Where’s My Magic School Bus?

Discussion About Shortage of Custodians, Bus Drivers

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Anthony Whiting

Parked in the school lot, Route 0320 Bus waits for students after school. According to bus rider and sophomore Jerome Henry, late buses are a part of his everyday school life. “[Late buses have] been following me ever since I was in elementary school,” Henry said. “It’s frustrating and I can’t get home in enough time to do things I really need to do.”

Anthony Whiting, Reporter

A kid late to school, running to his bus stop is a common stereotype, but this year it is more complex than blaming the student. A number of vacant positions presents a shortage in transportation and custodial services.

According to the U.S. Bureau of Labor Statistics, the number of employed janitorial and cleaning staff in elementary and secondary schools dropped from 320,670 to 294,420 as of May 2020. The change in employment of bus drivers is projected to change by 215,300 over the next decade.

For many students, like sophomore and bus rider Jerome Henry, the school day begins with the bus ride, but a five to ten minute difference can impact whether he gets breakfast or not.

“It’s frustrating and I can’t get home in enough time to do things I really need to do. I ride to school late and get home late,” Henry said. “[Teachers] are accepting, they understand fully that the buses can be late. [The bus driver] would tell us that he has to run a different route.”

Other students that ride the bus have only witnessed minor discrepancies, like congested traffic, relating to their bus schedule.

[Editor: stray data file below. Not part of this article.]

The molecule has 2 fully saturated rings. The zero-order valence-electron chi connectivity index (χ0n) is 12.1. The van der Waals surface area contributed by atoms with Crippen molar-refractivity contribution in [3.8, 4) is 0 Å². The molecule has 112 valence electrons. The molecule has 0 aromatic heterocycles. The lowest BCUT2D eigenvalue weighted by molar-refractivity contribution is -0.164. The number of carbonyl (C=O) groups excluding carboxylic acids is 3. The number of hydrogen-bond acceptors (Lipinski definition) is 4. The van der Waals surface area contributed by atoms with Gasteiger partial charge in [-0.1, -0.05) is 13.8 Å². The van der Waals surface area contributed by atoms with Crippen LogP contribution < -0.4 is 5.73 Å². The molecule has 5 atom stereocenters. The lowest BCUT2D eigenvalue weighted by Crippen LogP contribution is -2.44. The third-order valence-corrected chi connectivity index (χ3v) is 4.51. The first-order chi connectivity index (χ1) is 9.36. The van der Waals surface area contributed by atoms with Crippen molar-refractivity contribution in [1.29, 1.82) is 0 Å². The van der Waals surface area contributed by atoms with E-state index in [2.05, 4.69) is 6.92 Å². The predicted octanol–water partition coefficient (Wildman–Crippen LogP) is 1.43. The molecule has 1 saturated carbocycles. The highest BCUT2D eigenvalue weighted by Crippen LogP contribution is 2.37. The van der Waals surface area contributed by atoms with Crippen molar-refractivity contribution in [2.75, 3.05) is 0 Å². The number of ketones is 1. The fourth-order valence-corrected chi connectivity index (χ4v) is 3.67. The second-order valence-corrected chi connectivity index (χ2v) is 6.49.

“Most of the time [the bus] is a little bit late,” freshman and bus rider Charlotte Adair said. “It’s gotten better though, it’s gotten more on time as the school year progresses. [The bus driver] said there was lots of traffic at the beginning so she was trying to figure out the best way to avoid the traffic to get to school on time.”

Along with students facing difficult adjustments to their school lives, teachers are spending more time and attention to classroom cleanliness and management.

“It’s an interesting year,” English Department Success Facilitator and current English II Sub Olivia Sarkisian said. “I would say a lot of [students] are used to being at home so there is some trash left behind even after I tell every period to just pick up after themselves. I have had to put some of the classes in seating charts because I can’t trust them to throw away everything. I did have to stay after school until six, [even though] I’m only supposed to be here until four-thirty, picking up, organizing [and] straightening up because people left a lot of stuff behind, which is not the most respectful to me.”

Assistant Principal Allen Stewart and other administrators have also expanded their duties to meet the current demand and ensure a working school environment to the best of their ability.

“I’ve had more duties now as a result of the staff shortage in order to maintain a safe, functional environment; safety including cleanliness of our school,” Stewart said. “The reality is we do not have enough custodians to vacuum the classrooms everyday like we used to.”

Custodian appreciation initiatives, such as providing meals, are managed by Administrative Assistant Linda Paris. There are ways to show appreciation to bus drivers, custodians, and if interested, contact [email protected]

“I commend our students [for] chipping in their part [by] being part of the community [and] to help keep our campus clean,” Stewart said. “We have 4 custodians at night, our normal count would be twelve. The transition between day and night [custodial shifts], we have been providing meals.”

Despite these challenges, the campus and community can overcome the staff shortage by working together. Continuing good efforts, by showing gratitude in maintaining a clean and orderly school environment, and finding shortcomings.

“We only have a few custodians, so I do my best to help them out in any way I can,” Sarkisian said. “This is a time where we all need to help each other and respect one another.”